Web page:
China’s retail sales, as well as overall industrial output, slumped to its lowest level in 16 years, April data released on Wednesday indicated.
The country’s clothing sales were shown to have declined for the first in almost a decade, going all the way back to 2009. The trend suggests that the general consumer population in China had already grown weary of a slowing economy way before the U.S. moved to impose new tariffs on goods from the country.
Data released by the National Bureau of Statistics (NBS) revealed that China’s overall retail sales for last month rose 7.2%, compared to figures registered in April 2018. It represents the sector’s slowest growth rate since May 2003.
That pace undershot that recorded in March at 8.7% and analysts forecasts for April at 8.6%.
According to the data, consumers appear to be cutting back everyday expenditure on products like cosmetics and personal care. They are also keeping off the more expensive ones like cars.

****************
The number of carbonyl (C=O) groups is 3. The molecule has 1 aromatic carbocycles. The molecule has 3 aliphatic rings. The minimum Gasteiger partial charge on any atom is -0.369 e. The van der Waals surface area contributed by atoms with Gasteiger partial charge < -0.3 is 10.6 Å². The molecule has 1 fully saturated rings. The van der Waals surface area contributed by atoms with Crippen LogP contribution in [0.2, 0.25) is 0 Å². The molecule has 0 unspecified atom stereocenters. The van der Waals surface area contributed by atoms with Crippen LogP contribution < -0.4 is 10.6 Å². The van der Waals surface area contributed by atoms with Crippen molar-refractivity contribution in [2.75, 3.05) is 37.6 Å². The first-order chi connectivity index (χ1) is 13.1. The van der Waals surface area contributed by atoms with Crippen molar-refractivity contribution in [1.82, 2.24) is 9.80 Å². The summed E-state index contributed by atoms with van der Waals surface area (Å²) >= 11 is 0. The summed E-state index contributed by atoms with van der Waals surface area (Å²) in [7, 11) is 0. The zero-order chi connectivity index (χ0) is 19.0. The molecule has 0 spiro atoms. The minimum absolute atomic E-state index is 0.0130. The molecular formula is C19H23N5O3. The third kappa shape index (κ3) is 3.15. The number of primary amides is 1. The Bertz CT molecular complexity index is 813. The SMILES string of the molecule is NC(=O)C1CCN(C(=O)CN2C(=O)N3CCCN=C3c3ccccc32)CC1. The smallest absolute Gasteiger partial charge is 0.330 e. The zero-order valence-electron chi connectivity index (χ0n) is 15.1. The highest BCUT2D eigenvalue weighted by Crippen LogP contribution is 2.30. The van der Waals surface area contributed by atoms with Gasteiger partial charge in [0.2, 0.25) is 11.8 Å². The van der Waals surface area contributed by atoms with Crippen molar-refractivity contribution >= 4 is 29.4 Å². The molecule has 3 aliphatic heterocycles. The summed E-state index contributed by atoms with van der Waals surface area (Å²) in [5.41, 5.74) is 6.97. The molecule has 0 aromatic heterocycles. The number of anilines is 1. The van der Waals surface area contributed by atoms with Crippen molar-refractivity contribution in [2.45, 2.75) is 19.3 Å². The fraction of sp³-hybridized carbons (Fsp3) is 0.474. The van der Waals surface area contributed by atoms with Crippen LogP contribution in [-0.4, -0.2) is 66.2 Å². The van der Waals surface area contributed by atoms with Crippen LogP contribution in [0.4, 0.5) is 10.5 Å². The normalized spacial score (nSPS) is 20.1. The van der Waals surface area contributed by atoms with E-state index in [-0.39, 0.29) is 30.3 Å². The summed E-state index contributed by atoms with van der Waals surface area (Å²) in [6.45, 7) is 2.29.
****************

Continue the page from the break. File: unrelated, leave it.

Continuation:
Taken in totality, China’s data for April fundamentally points to a slowdown, almost the opposite of what March readings had indicated.
Industrial output growth slowed, hitting unexpected levels at 5.4% in April, with the ‘on-year’ pace significantly lower than the 8.5% rate registered in March. Comparatively, analysts in a Reuters poll had given the sector an estimated growth rate of 6.5%.
Production in the motor vehicle industry also fell, dropping by about16% following weak demand. Sedan output declined 18.8%, the sharpest decline it had seen since September 2015.
Data from the industry has shown that auto sales dropped nearly 14.6% last month, meaning that the sector has now recorded a slump for the 10th month in a row.
The Chinese exports markets reportedly also saw reduced activity in April as a threat of U.S. tariff hikes loomed and global demand weakened. Also affecting growth in April was the reduction in new factory orders, both from China and abroad.
Meanwhile, a nationwide survey conducted in April and basically based on the rate of joblessness showed some improvement. The rate went down slightly, from 5.2% in March to 5.0% in April.